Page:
SBA Preferred Lenders vs. Alternative Financing Lenders

Most small business borrowers focus on interest rates, fees, and loan structures, but do not consider the type of lender. Each lender is different behind each loan type so the type of lender you choose matters. For example, online lenders and traditional banks offer loans but their funding application processes are different. It can be more challenging to qualify for traditional bank loans.

There are two poplar types of lenders that are worth considering which are SBA Preferred Lenders and alternative financing lenders. Both can help you grow your business. Each has its benefits and drawbacks. To help you determine which lender might be a better fit for you, we’ll compare SBA Preferred Lenders vs. alternative financing lenders.

What is an SBA Preferred Lender?

To offer SBA loans, a bank or credit union needs to get certified with the SBA. Once certified, an SBA lender can earn Preferred Lender status. To do so, you need to establish a successful track record of processing and servicing many SBA loans.

Once the SBA lender has a track record, they can be granted Preferred Lender status. That upgraded status enables the lender to conduct loan approvals in-house and streamline SBA approval. The Preferred Lender allows the lender to process and approve loans much quicker than a standard SBA lender.

What is Alternative Financing Lender?

Sometimes called small business lenders, alternative financing lenders are financial institutions that provide small businesses with financing options such as:

  • Accounts receivable financing
  • Microloans
  • Online term loans
  • Equipment loans
  • Bridge financing
  • Invoice factoring

SBA Preferred Lenders vs. Alternative Financing Lenders

Application and Funding Processes

In terms of funding time, SBA Preferred Lenders hold a significant advantage over non-preferred SBA lenders. Preferred lenders rarely come close to the speed of funding you will experience with an alternative lender.

The SBA approves and closes loans in about 45 days while alternative financing lenders can approve and close loans in days.

Of course, how fast an alternative lender approves and funds your loan also depends on the type of financing. Working capital options such as merchant cash advances can be funded in 24 hours while term loans can take several days or weeks to fund.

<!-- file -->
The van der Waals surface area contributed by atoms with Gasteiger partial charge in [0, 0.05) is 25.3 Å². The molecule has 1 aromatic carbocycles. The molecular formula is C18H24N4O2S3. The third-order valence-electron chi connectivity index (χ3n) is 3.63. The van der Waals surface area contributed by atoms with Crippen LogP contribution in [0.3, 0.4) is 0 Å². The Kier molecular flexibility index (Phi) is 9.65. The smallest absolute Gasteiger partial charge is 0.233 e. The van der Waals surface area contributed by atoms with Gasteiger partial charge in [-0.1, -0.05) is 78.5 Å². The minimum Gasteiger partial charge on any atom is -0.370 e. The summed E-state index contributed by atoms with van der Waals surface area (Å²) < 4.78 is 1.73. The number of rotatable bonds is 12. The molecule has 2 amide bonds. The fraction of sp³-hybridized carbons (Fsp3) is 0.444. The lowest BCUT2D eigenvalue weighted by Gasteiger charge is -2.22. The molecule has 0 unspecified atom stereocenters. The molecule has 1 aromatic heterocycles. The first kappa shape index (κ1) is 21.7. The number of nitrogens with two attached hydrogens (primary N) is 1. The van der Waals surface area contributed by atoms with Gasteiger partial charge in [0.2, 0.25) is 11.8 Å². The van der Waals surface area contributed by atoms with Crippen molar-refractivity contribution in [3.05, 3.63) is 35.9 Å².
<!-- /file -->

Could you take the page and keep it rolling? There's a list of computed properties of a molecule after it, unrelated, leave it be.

Customer Service

SBA preferred Lenders earn their preferred status only after they have serviced many loans. This vetting process should increase the chance that you’ll experience satisfactory customer service with a preferred lender.

Alternative lenders aren’t vetted by a central authority. That doesn’t mean alternative lenders provide worse service, but they do have a wider range of customer service competencies. The customer service advantage alternative lenders do have is greater flexibility in their offerings.

Loan Options

SBA Preferred Lenders can only offer SBA loans. There is a decent variety of SBA loan programs, you will find more options from alternative lenders. SBA programs offer two financing structures: term loans and lines of credit.

Alternative lenders offer term loans and credit lines plus other financing options not offered by preferred lenders.

Cost and Repayment Terms

SBA Preferred Lenders can offer very favorable terms. In most cases, a preferred lender will provide more competitive rates than an alternative lender. Of course, the gross cost of financing isn’t everything; timing also matters. Unlike preferred lenders, alternative lenders offer financing options with more flexible payment terms.

The Bottom Line

Assuming you want a credit line or a term loan, you should consider an SBA Preferred Lender if you meet all the criteria:

  • Have good credit
  • Own significant equity in your business
  • Can wait 90 days to assemble your application and wait for approval
  • Have less than 500 employees
  • Generate less than $7.5 million revenue on average year

An alternative lender is an option worth considering if you don’t meet the criteria or not. Depending on what you choose, the next step is to get familiar with SBA programs or alternative loan types.